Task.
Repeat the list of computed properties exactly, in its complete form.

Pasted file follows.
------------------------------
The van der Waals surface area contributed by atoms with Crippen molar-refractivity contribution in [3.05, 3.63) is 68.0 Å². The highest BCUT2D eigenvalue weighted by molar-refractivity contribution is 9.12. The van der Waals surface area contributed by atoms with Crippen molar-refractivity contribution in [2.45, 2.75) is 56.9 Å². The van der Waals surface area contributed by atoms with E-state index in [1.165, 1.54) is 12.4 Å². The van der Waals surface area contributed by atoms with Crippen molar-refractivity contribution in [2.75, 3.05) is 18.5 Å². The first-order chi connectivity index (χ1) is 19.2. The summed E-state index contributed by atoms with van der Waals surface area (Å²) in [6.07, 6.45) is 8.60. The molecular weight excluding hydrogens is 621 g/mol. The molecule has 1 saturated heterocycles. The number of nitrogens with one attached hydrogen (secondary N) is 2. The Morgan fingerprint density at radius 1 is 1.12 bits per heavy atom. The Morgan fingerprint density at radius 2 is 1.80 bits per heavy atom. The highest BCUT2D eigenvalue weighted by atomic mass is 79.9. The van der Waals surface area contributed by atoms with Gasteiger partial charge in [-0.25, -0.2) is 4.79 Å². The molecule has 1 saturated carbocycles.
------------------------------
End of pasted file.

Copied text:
The van der Waals surface area contributed by atoms with Crippen molar-refractivity contribution in [3.05, 3.63) is 68.0 Å². The highest BCUT2D eigenvalue weighted by molar-refractivity contribution is 9.12. The van der Waals surface area contributed by atoms with Crippen molar-refractivity contribution in [2.45, 2.75) is 56.9 Å². The van der Waals surface area contributed by atoms with E-state index in [1.165, 1.54) is 12.4 Å². The van der Waals surface area contributed by atoms with Crippen molar-refractivity contribution in [2.75, 3.05) is 18.5 Å². The first-order chi connectivity index (χ1) is 19.2. The summed E-state index contributed by atoms with van der Waals surface area (Å²) in [6.07, 6.45) is 8.60. The molecular weight excluding hydrogens is 621 g/mol. The molecule has 1 saturated heterocycles. The number of nitrogens with one attached hydrogen (secondary N) is 2. The Morgan fingerprint density at radius 1 is 1.12 bits per heavy atom. The Morgan fingerprint density at radius 2 is 1.80 bits per heavy atom. The highest BCUT2D eigenvalue weighted by atomic mass is 79.9. The van der Waals surface area contributed by atoms with Gasteiger partial charge in [-0.25, -0.2) is 4.79 Å². The molecule has 1 saturated carbocycles.